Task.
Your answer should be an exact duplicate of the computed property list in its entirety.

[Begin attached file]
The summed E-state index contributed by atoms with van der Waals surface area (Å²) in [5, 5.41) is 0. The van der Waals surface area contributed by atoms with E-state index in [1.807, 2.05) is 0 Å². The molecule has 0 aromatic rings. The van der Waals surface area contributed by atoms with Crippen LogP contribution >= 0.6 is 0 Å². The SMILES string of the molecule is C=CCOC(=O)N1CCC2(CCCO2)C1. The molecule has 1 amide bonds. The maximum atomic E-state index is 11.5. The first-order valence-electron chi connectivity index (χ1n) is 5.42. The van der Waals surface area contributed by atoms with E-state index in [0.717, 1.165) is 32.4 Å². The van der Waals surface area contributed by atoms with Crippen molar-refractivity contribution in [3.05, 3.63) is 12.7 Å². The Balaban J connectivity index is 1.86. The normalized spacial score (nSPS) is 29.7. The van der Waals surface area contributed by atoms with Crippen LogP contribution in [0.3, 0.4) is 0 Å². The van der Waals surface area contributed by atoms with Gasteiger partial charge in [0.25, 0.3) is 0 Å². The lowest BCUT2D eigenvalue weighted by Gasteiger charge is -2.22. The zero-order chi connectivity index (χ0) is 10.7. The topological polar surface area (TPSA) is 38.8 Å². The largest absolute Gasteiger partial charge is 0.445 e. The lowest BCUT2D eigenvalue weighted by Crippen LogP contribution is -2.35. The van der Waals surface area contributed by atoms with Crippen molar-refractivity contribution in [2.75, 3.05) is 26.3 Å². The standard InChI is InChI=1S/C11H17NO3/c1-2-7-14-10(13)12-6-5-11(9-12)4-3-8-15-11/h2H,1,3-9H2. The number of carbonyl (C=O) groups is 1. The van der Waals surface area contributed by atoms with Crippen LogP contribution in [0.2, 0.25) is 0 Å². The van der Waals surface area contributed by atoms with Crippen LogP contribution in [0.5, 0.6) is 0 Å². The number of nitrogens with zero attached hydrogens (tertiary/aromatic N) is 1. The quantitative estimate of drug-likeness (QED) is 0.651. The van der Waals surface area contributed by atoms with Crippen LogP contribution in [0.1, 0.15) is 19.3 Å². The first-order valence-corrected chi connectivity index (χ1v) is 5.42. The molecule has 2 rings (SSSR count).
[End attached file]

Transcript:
The summed E-state index contributed by atoms with van der Waals surface area (Å²) in [5, 5.41) is 0. The van der Waals surface area contributed by atoms with E-state index in [1.807, 2.05) is 0 Å². The molecule has 0 aromatic rings. The van der Waals surface area contributed by atoms with Crippen LogP contribution >= 0.6 is 0 Å². The SMILES string of the molecule is C=CCOC(=O)N1CCC2(CCCO2)C1. The molecule has 1 amide bonds. The maximum atomic E-state index is 11.5. The first-order valence-electron chi connectivity index (χ1n) is 5.42. The van der Waals surface area contributed by atoms with E-state index in [0.717, 1.165) is 32.4 Å². The van der Waals surface area contributed by atoms with Crippen molar-refractivity contribution in [3.05, 3.63) is 12.7 Å². The Balaban J connectivity index is 1.86. The normalized spacial score (nSPS) is 29.7. The van der Waals surface area contributed by atoms with Crippen LogP contribution in [0.3, 0.4) is 0 Å². The van der Waals surface area contributed by atoms with Gasteiger partial charge in [0.25, 0.3) is 0 Å². The lowest BCUT2D eigenvalue weighted by Gasteiger charge is -2.22. The zero-order chi connectivity index (χ0) is 10.7. The topological polar surface area (TPSA) is 38.8 Å². The largest absolute Gasteiger partial charge is 0.445 e. The lowest BCUT2D eigenvalue weighted by Crippen LogP contribution is -2.35. The van der Waals surface area contributed by atoms with Crippen molar-refractivity contribution in [2.75, 3.05) is 26.3 Å². The standard InChI is InChI=1S/C11H17NO3/c1-2-7-14-10(13)12-6-5-11(9-12)4-3-8-15-11/h2H,1,3-9H2. The number of carbonyl (C=O) groups is 1. The van der Waals surface area contributed by atoms with Crippen LogP contribution in [0.2, 0.25) is 0 Å². The van der Waals surface area contributed by atoms with Crippen LogP contribution in [0.5, 0.6) is 0 Å². The number of nitrogens with zero attached hydrogens (tertiary/aromatic N) is 1. The quantitative estimate of drug-likeness (QED) is 0.651. The van der Waals surface area contributed by atoms with Crippen LogP contribution in [0.1, 0.15) is 19.3 Å². The first-order valence-corrected chi connectivity index (χ1v) is 5.42. The molecule has 2 rings (SSSR count).